The Foers know what they’re talking about. You are probably familiar with Jonathan Safran Foer, and perhaps you know his brother Franklin Foer. But this post is about his other brother, Joshua Foer—in particular about a long non-fiction piece he published in The New Yorker. (I suppose “long” goes without saying when it’s in the New Yorker.) So sit down in a comfortable chair with a cup of tea in your hand, with a cat on your lap, and settle in for a fascinating read.
Foer’s fascinating New Yorker article, though broadly titled “Utopian for Beginners,” is mostly about Ithkuil, a constructed (i.e., artificial) language—or conlang for short, as we insiders refer to any constructed language. The article is also about Ithkuil’s constructor, John Quijada.
It’s remarkably thorough. Every time that I said to myself “Why doesn’t Foer mention X?”, it turned out that he discusses X a few paragraphs later on! So, among other things, the article would be a good source for you to learn about constructed languages and the culture surrounding their creators.
But why Ithkuil as opposed to any of the other dozens of conlangs? This paragraph may help:
In the original version of Ithkuil, the word Ithkuil literally means “hypothetical representation of a language,” which reflects the fact that it was never meant to be casually spoken. It was an attempt to demonstrate what language could be, not what it should be. “The idea of Ithkuil is to convey deeper levels of human cognition than are usually conveyed in human language,” Quijada told me. For example, the phrase “characteristic of a single component among the synergistic amalgamation of things” is a single adjective: oicaštik’.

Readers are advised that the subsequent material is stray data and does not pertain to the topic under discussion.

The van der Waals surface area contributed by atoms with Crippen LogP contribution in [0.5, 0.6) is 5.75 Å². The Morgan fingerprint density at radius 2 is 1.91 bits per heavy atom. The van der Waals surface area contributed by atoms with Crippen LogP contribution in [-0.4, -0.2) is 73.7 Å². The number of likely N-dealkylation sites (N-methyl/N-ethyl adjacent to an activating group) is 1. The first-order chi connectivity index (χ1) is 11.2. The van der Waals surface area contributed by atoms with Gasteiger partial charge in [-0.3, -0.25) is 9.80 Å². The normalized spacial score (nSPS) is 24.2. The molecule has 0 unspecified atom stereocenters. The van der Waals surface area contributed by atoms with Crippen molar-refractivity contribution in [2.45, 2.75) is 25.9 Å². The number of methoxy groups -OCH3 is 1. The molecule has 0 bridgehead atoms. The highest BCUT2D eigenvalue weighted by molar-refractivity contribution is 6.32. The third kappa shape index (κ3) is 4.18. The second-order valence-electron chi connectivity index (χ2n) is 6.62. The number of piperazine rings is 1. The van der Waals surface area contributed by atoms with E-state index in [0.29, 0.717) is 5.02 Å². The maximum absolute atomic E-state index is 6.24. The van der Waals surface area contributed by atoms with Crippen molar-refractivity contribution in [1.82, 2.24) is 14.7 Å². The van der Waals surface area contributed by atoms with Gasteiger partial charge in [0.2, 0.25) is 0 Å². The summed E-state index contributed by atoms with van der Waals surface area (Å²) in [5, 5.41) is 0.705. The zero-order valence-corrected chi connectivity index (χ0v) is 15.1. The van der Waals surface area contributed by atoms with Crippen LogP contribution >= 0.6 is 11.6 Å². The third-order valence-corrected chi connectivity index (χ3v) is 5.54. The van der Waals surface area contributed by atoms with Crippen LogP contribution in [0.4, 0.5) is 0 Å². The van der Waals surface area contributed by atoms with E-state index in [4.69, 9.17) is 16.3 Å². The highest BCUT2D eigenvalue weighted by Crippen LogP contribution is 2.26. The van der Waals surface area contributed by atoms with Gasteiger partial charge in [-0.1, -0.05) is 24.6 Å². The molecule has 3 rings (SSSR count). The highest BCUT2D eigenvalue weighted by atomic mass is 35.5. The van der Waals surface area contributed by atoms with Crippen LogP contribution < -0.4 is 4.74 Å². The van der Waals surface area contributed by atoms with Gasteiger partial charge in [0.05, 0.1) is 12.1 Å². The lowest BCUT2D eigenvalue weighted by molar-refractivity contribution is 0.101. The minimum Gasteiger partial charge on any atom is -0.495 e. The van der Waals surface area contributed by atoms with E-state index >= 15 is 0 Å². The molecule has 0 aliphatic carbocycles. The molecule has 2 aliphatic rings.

“I wanted to use Ithkuil to show how you would discuss philosophy and emotional states transparently,” Quijada said. To attempt to translate a thought into Ithkuil requires investigating a spectrum of subtle variations in meaning that are not recorded in any natural language. You cannot express a thought without first considering all the neighboring thoughts that it is not. Though words in Ithkuil may sound like a hacking cough, they have an inherent and unavoidable depth. “It’s the ideal language for political and philosophical debate—any forum where people hide their intent or obfuscate behind language,” Quijada continued. “Ithkuil makes you say what you mean and mean what you say.”
I’m not sure why I recently came across this ten-year-old New Yorker article. But it has new resonance today, since the second half includes a whole bunch of geopolitical material, mostly centering on Russia and Ukraine. So go read it!